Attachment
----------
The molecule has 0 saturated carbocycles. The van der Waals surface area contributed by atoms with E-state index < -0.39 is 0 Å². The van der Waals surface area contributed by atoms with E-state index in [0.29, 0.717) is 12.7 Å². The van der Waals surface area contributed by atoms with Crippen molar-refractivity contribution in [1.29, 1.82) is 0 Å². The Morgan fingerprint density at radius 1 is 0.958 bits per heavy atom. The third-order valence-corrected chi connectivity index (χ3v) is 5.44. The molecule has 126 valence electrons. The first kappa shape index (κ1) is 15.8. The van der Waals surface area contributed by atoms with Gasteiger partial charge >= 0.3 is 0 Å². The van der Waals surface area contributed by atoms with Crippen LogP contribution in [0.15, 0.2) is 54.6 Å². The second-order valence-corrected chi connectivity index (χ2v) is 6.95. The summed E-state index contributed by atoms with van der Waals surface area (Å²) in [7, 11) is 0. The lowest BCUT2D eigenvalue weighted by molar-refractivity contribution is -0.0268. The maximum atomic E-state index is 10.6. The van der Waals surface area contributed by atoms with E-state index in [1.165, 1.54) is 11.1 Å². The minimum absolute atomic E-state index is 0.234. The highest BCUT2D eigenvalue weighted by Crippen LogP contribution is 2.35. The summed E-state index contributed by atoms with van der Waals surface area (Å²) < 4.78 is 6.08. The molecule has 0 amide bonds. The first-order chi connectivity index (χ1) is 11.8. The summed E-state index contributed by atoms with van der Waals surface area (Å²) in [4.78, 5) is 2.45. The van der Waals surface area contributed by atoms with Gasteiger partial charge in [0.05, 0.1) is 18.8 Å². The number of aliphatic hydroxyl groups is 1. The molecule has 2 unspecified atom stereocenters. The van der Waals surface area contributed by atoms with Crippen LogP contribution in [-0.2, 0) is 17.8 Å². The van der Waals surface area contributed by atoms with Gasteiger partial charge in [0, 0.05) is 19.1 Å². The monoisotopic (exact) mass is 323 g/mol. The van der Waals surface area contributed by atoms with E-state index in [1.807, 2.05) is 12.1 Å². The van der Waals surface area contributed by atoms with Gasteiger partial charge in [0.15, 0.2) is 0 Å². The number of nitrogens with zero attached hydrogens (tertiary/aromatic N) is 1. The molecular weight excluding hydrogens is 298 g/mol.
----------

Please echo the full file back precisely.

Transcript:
The molecule has 0 saturated carbocycles. The van der Waals surface area contributed by atoms with E-state index < -0.39 is 0 Å². The van der Waals surface area contributed by atoms with E-state index in [0.29, 0.717) is 12.7 Å². The van der Waals surface area contributed by atoms with Crippen molar-refractivity contribution in [1.29, 1.82) is 0 Å². The Morgan fingerprint density at radius 1 is 0.958 bits per heavy atom. The third-order valence-corrected chi connectivity index (χ3v) is 5.44. The molecule has 126 valence electrons. The first kappa shape index (κ1) is 15.8. The van der Waals surface area contributed by atoms with Gasteiger partial charge >= 0.3 is 0 Å². The van der Waals surface area contributed by atoms with Crippen LogP contribution in [0.15, 0.2) is 54.6 Å². The second-order valence-corrected chi connectivity index (χ2v) is 6.95. The summed E-state index contributed by atoms with van der Waals surface area (Å²) in [7, 11) is 0. The lowest BCUT2D eigenvalue weighted by molar-refractivity contribution is -0.0268. The maximum atomic E-state index is 10.6. The van der Waals surface area contributed by atoms with E-state index in [1.165, 1.54) is 11.1 Å². The minimum absolute atomic E-state index is 0.234. The highest BCUT2D eigenvalue weighted by Crippen LogP contribution is 2.35. The summed E-state index contributed by atoms with van der Waals surface area (Å²) < 4.78 is 6.08. The molecule has 0 amide bonds. The first-order chi connectivity index (χ1) is 11.8. The summed E-state index contributed by atoms with van der Waals surface area (Å²) in [4.78, 5) is 2.45. The van der Waals surface area contributed by atoms with Gasteiger partial charge in [0.05, 0.1) is 18.8 Å². The number of aliphatic hydroxyl groups is 1. The molecule has 2 unspecified atom stereocenters. The van der Waals surface area contributed by atoms with Crippen LogP contribution in [-0.2, 0) is 17.8 Å². The van der Waals surface area contributed by atoms with Gasteiger partial charge in [0, 0.05) is 19.1 Å². The monoisotopic (exact) mass is 323 g/mol. The van der Waals surface area contributed by atoms with E-state index in [1.807, 2.05) is 12.1 Å². The van der Waals surface area contributed by atoms with Gasteiger partial charge in [0.15, 0.2) is 0 Å². The number of nitrogens with zero attached hydrogens (tertiary/aromatic N) is 1. The molecular weight excluding hydrogens is 298 g/mol.